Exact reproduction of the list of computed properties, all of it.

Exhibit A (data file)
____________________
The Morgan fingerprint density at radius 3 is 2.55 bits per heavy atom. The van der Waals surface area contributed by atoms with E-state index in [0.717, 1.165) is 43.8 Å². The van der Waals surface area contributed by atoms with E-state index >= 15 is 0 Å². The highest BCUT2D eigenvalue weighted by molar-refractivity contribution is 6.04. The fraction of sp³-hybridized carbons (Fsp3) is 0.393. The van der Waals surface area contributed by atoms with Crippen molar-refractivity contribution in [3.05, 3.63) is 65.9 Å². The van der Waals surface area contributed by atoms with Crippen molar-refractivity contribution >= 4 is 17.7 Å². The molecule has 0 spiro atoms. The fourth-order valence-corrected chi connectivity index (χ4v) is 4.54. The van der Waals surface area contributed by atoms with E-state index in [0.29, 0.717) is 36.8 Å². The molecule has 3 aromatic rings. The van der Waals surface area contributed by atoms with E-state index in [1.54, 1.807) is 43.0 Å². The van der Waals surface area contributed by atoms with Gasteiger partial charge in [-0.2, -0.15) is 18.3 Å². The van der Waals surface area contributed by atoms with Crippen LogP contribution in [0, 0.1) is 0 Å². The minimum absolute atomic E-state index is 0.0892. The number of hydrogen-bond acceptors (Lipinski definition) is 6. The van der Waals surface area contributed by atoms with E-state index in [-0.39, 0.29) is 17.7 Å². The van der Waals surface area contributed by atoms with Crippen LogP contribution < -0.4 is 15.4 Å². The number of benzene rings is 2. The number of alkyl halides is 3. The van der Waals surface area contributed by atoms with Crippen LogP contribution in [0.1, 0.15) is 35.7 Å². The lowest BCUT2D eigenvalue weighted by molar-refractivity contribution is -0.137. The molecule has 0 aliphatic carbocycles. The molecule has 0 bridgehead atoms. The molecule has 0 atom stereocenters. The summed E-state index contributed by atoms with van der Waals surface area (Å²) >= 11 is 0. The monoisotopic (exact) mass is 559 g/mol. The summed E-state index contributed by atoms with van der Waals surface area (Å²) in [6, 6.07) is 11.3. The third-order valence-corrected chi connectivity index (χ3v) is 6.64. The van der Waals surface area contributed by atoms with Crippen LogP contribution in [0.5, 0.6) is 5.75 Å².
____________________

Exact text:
The Morgan fingerprint density at radius 3 is 2.55 bits per heavy atom. The van der Waals surface area contributed by atoms with E-state index in [0.717, 1.165) is 43.8 Å². The van der Waals surface area contributed by atoms with E-state index >= 15 is 0 Å². The highest BCUT2D eigenvalue weighted by molar-refractivity contribution is 6.04. The fraction of sp³-hybridized carbons (Fsp3) is 0.393. The van der Waals surface area contributed by atoms with Crippen molar-refractivity contribution in [3.05, 3.63) is 65.9 Å². The van der Waals surface area contributed by atoms with Crippen molar-refractivity contribution >= 4 is 17.7 Å². The molecule has 0 spiro atoms. The fourth-order valence-corrected chi connectivity index (χ4v) is 4.54. The van der Waals surface area contributed by atoms with E-state index in [0.29, 0.717) is 36.8 Å². The molecule has 3 aromatic rings. The van der Waals surface area contributed by atoms with E-state index in [1.54, 1.807) is 43.0 Å². The van der Waals surface area contributed by atoms with Gasteiger partial charge in [-0.2, -0.15) is 18.3 Å². The van der Waals surface area contributed by atoms with Crippen LogP contribution in [0, 0.1) is 0 Å². The minimum absolute atomic E-state index is 0.0892. The number of hydrogen-bond acceptors (Lipinski definition) is 6. The van der Waals surface area contributed by atoms with E-state index in [-0.39, 0.29) is 17.7 Å². The van der Waals surface area contributed by atoms with Crippen LogP contribution < -0.4 is 15.4 Å². The number of benzene rings is 2. The number of alkyl halides is 3. The van der Waals surface area contributed by atoms with Crippen LogP contribution in [0.1, 0.15) is 35.7 Å². The lowest BCUT2D eigenvalue weighted by molar-refractivity contribution is -0.137. The molecule has 0 aliphatic carbocycles. The molecule has 0 bridgehead atoms. The molecule has 0 atom stereocenters. The summed E-state index contributed by atoms with van der Waals surface area (Å²) >= 11 is 0. The monoisotopic (exact) mass is 559 g/mol. The summed E-state index contributed by atoms with van der Waals surface area (Å²) in [6, 6.07) is 11.3. The third-order valence-corrected chi connectivity index (χ3v) is 6.64. The van der Waals surface area contributed by atoms with Crippen LogP contribution in [0.5, 0.6) is 5.75 Å².